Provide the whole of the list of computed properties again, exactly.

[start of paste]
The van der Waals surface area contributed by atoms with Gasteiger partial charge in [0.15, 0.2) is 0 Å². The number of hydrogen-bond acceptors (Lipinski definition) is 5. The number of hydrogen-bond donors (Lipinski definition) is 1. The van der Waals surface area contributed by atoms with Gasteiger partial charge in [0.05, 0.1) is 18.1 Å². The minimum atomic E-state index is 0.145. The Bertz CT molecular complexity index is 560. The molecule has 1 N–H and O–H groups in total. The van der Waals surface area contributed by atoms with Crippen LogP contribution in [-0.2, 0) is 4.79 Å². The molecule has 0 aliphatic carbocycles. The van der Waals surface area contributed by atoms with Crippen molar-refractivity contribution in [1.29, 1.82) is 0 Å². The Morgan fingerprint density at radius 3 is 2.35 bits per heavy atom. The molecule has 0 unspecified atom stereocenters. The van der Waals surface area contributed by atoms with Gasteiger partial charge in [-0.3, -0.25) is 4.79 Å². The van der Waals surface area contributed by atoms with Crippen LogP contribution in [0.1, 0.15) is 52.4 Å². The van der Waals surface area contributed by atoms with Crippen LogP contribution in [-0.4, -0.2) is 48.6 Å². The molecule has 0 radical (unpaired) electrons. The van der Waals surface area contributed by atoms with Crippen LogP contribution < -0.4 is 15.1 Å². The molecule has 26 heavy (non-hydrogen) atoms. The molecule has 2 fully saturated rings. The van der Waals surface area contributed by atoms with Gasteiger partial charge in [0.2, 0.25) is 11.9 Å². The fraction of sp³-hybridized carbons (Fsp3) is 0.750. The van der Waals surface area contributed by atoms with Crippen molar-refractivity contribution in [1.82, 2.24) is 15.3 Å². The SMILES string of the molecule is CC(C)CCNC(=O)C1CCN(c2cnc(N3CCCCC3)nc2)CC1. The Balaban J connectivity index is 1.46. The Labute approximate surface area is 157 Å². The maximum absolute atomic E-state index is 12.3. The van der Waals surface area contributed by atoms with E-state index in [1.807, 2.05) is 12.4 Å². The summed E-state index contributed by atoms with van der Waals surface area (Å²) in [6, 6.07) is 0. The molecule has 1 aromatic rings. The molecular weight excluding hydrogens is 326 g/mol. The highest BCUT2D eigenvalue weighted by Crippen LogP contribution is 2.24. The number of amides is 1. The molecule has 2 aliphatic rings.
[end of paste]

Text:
The van der Waals surface area contributed by atoms with Gasteiger partial charge in [0.15, 0.2) is 0 Å². The number of hydrogen-bond acceptors (Lipinski definition) is 5. The number of hydrogen-bond donors (Lipinski definition) is 1. The van der Waals surface area contributed by atoms with Gasteiger partial charge in [0.05, 0.1) is 18.1 Å². The minimum atomic E-state index is 0.145. The Bertz CT molecular complexity index is 560. The molecule has 1 N–H and O–H groups in total. The van der Waals surface area contributed by atoms with Crippen LogP contribution in [-0.2, 0) is 4.79 Å². The molecule has 0 aliphatic carbocycles. The van der Waals surface area contributed by atoms with Crippen molar-refractivity contribution in [1.29, 1.82) is 0 Å². The Morgan fingerprint density at radius 3 is 2.35 bits per heavy atom. The molecule has 0 unspecified atom stereocenters. The van der Waals surface area contributed by atoms with Gasteiger partial charge in [-0.3, -0.25) is 4.79 Å². The van der Waals surface area contributed by atoms with Crippen LogP contribution in [0.1, 0.15) is 52.4 Å². The van der Waals surface area contributed by atoms with Crippen LogP contribution in [-0.4, -0.2) is 48.6 Å². The molecule has 0 radical (unpaired) electrons. The van der Waals surface area contributed by atoms with Crippen LogP contribution < -0.4 is 15.1 Å². The molecule has 26 heavy (non-hydrogen) atoms. The molecule has 2 fully saturated rings. The van der Waals surface area contributed by atoms with Gasteiger partial charge in [0.2, 0.25) is 11.9 Å². The fraction of sp³-hybridized carbons (Fsp3) is 0.750. The van der Waals surface area contributed by atoms with Crippen molar-refractivity contribution in [1.82, 2.24) is 15.3 Å². The SMILES string of the molecule is CC(C)CCNC(=O)C1CCN(c2cnc(N3CCCCC3)nc2)CC1. The Balaban J connectivity index is 1.46. The Labute approximate surface area is 157 Å². The maximum absolute atomic E-state index is 12.3. The van der Waals surface area contributed by atoms with E-state index in [1.807, 2.05) is 12.4 Å². The summed E-state index contributed by atoms with van der Waals surface area (Å²) in [6, 6.07) is 0. The molecule has 1 aromatic rings. The molecular weight excluding hydrogens is 326 g/mol. The highest BCUT2D eigenvalue weighted by Crippen LogP contribution is 2.24. The number of amides is 1. The molecule has 2 aliphatic rings.